Well, folks, you might still be writing "2022" on all your checks, but it’s well into 2023 and right on target, the new membrane is here and is slowly starting to make its way into our outdoor gear. Known as their ePE membrane, which stands for expanded Polyethylene, the new membrane is still made using plastic, but as brand representative Cat Shearer explains to me, that ePE membrane is made using a non-fluorinated process, so it's entirely PFC-free. Basically, it’s the same plastic you’ll find in grocery bags and plastic bottles and according to Science Direct, one of the key advantages of Polyethylene is its durability, and in outdoor gear, that means a single garment should last longer. More durable fabrics should in theory equate to less consumerism, which is better for the planet.
It’s also 50 percent thinner than the previous membrane, which means it uses less resources in production, and as Shearer tells us, the company has switched to so-called Dope Dying, where the dying process takes place at the yarn level, meaning that far less water is used than dying the finished product. Finally, the membrane is bonded to fabrics containing recycled materials and treated with an FC-free DWR treatment.
How does the new membrane hold up?
In short, the new GORE-TEX membrane is better for the planet, at least for a planet full of humans that aren’t likely to stop buying outdoor gear any time soon – but does it work as well as the old one? That’s the question we’re here to answer. After all, the last thing you want when you’re standing atop a mountain in a howling wind with a sideways rain is an unreliable jacket.
Not every GORE-TEX garment is the same, but every GORE-TEX item has three promises that it needs to uphold: it needs to be waterproof, windproof and breathable.
The first category isn’t as easy to test as we’d hoped. Despite Scotland having a reputation for being a rainy country, we enjoy mostly dry weather on this trip, so in the end we take to wearing liner gloves made from the new ePE membrane and dipping our hands in a pond for a while and I make sure to stand in the loch to test my boots. My hands and feet stay totally dry, and if you’re thinking that doesn’t prove much, the heavens do open when I get home to Glasgow later that day and the jacket holds true to its word.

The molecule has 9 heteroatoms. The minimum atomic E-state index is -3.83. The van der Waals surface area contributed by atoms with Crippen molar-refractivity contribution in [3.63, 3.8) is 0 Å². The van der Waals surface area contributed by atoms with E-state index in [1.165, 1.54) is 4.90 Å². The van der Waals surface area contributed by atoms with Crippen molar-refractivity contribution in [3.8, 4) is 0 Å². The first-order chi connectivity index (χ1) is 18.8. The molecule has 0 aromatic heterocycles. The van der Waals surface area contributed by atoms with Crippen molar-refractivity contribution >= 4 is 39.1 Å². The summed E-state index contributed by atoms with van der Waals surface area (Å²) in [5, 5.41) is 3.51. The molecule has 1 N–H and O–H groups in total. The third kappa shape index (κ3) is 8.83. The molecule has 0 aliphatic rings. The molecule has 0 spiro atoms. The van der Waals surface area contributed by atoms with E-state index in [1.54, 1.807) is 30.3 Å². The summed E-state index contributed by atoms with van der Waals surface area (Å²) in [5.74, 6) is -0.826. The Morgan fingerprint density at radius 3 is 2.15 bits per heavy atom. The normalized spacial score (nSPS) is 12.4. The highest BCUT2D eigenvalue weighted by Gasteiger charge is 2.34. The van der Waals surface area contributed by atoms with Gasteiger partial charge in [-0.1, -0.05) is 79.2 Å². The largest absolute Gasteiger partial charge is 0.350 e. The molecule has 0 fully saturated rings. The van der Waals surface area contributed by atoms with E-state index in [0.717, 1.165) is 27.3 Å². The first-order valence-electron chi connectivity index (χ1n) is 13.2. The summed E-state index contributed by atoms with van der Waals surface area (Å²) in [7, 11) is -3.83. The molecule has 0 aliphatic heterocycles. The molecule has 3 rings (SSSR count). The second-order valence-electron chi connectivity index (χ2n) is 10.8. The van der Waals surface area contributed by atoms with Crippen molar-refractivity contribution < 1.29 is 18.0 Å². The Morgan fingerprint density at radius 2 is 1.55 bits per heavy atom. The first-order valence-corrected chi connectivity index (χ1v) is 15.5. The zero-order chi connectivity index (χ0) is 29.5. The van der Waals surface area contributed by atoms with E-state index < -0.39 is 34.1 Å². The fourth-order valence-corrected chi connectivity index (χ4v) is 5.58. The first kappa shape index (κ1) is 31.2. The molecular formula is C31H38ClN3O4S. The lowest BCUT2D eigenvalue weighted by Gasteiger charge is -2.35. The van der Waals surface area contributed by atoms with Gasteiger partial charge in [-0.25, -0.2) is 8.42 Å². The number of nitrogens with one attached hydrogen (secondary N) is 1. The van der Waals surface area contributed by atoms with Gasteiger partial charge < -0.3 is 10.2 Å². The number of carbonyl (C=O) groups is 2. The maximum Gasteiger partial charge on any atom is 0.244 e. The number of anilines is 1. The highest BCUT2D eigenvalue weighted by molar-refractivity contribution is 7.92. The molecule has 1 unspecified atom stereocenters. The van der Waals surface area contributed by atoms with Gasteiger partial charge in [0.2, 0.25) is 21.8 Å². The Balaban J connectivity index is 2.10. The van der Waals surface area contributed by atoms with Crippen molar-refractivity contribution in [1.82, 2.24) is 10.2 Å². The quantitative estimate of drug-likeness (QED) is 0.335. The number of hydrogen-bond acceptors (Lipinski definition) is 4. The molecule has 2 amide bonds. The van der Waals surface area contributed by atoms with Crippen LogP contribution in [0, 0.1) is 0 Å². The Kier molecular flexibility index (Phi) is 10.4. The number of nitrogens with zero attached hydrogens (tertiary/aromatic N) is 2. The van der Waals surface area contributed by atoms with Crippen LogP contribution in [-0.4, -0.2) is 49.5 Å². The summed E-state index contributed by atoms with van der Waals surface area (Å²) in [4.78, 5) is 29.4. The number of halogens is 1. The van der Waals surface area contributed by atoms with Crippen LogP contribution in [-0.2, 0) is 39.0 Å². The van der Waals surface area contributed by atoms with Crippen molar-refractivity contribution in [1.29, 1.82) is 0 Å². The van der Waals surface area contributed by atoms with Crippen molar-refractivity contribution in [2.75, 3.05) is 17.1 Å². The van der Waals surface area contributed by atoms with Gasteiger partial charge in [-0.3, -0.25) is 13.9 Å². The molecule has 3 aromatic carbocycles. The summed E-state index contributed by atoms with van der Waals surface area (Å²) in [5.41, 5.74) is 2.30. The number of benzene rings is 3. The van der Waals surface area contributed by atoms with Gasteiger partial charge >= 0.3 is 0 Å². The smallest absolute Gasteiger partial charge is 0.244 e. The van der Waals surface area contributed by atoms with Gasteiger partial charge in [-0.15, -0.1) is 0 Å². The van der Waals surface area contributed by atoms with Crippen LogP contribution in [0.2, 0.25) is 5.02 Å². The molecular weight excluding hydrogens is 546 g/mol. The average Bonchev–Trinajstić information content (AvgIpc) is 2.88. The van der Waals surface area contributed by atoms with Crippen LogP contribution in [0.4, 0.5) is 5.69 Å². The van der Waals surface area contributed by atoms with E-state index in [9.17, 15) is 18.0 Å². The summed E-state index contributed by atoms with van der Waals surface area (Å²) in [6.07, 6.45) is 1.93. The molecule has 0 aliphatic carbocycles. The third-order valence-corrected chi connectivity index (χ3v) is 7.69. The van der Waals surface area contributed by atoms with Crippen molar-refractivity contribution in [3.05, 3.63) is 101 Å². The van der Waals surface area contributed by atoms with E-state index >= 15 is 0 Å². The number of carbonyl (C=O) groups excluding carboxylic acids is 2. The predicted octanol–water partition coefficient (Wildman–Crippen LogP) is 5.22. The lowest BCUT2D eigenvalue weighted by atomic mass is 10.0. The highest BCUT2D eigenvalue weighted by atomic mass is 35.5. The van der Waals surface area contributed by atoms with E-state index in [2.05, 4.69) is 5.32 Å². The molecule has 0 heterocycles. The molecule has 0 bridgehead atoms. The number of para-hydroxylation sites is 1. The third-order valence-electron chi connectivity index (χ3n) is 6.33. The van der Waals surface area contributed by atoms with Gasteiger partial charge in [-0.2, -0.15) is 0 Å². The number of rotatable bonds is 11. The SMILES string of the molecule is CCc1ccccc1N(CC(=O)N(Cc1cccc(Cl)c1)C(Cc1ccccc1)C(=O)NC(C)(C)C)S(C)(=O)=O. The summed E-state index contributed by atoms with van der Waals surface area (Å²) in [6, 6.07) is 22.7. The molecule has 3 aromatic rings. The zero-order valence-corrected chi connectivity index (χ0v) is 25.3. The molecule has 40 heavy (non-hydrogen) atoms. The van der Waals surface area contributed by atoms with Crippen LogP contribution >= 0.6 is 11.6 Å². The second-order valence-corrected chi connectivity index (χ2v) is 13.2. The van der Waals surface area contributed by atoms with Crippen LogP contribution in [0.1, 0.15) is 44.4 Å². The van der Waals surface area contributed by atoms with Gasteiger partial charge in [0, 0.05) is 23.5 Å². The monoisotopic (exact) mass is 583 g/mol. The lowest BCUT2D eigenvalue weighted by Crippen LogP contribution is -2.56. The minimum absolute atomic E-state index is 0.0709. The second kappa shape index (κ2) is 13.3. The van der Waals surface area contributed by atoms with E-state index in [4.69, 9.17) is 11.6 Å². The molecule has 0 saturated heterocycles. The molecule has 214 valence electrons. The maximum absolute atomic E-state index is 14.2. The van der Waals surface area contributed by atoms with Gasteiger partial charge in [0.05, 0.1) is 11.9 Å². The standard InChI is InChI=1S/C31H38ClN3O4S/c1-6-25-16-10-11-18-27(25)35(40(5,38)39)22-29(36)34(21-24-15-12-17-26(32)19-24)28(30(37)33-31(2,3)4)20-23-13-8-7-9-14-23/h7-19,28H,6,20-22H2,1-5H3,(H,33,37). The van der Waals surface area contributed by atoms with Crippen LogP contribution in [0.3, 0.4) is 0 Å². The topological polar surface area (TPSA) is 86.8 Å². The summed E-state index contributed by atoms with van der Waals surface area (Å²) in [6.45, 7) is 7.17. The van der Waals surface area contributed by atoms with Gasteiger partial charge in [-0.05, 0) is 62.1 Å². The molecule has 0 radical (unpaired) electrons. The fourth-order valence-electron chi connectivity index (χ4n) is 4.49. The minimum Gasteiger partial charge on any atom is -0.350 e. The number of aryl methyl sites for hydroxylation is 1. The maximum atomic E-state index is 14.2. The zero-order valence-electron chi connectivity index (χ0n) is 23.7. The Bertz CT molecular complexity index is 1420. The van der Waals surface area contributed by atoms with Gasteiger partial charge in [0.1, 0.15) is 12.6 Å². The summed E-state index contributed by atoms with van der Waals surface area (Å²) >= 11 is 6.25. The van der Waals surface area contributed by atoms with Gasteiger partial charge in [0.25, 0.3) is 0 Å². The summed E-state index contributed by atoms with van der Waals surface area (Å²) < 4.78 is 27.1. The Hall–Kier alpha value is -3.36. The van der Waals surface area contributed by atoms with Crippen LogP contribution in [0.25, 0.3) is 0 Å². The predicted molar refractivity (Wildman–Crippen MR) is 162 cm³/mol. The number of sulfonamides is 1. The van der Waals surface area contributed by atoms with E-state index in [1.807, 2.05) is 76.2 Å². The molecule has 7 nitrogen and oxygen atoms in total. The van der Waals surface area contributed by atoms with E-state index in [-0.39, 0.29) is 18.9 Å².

It may not actually rain all the time in Scotland, but it is the windiest country (formerly) in Europe and we’ve no problem testing this one. The wind is biting here on the summit, and though it warms up the following day for our hike up to Craigellachie Rock, it’s blowing so strongly that I’m almost knocked off my feet a few times. This is par for the course when it comes to fall hiking in Scotland, but I’m pleased to say that within my GORE-TEX shell, I almost feel like I'm cocooned from nature’s assault and it provides both welcome warmth, and quiet.
Finally, you’ve got the question of breathability. A huge chunk of Gore’s reputation rests on it being the most breathable option out there. We’d all love it if they can come up with something better for the climate, but none of us want to be sweating our way uphill either. On our freezing cold hike, I couldn’t possibly get sweaty, but I am aware of a little wind passing through the jacket, which is a good sign of breathability. The following day, when things warm up a bit, I steadfastly keep my jacket zipped up on the steep sections to test its breathability, and do get a little sweaty, but unzipping the pit vents proves enough to keep going comfortably. In a real-life scenario, I might have taken it all altogether, but I trust that it’s breathable enough for steep climbs on mild days and that’s enough for me.
Am I surprised that the new membrane performs true to form? Not really. I know full well how well GORE-TEX works and as someone who spends their life in the outdoors, I trust it implicitly to keep me dry and warm. They’ve spent many years developing this new membrane and I wouldn’t expect them to release it to market if it wasn’t up to the task. But I am relieved that any GORE-TEX products I own moving forward will, at least, be a little kinder to the earth I love so much.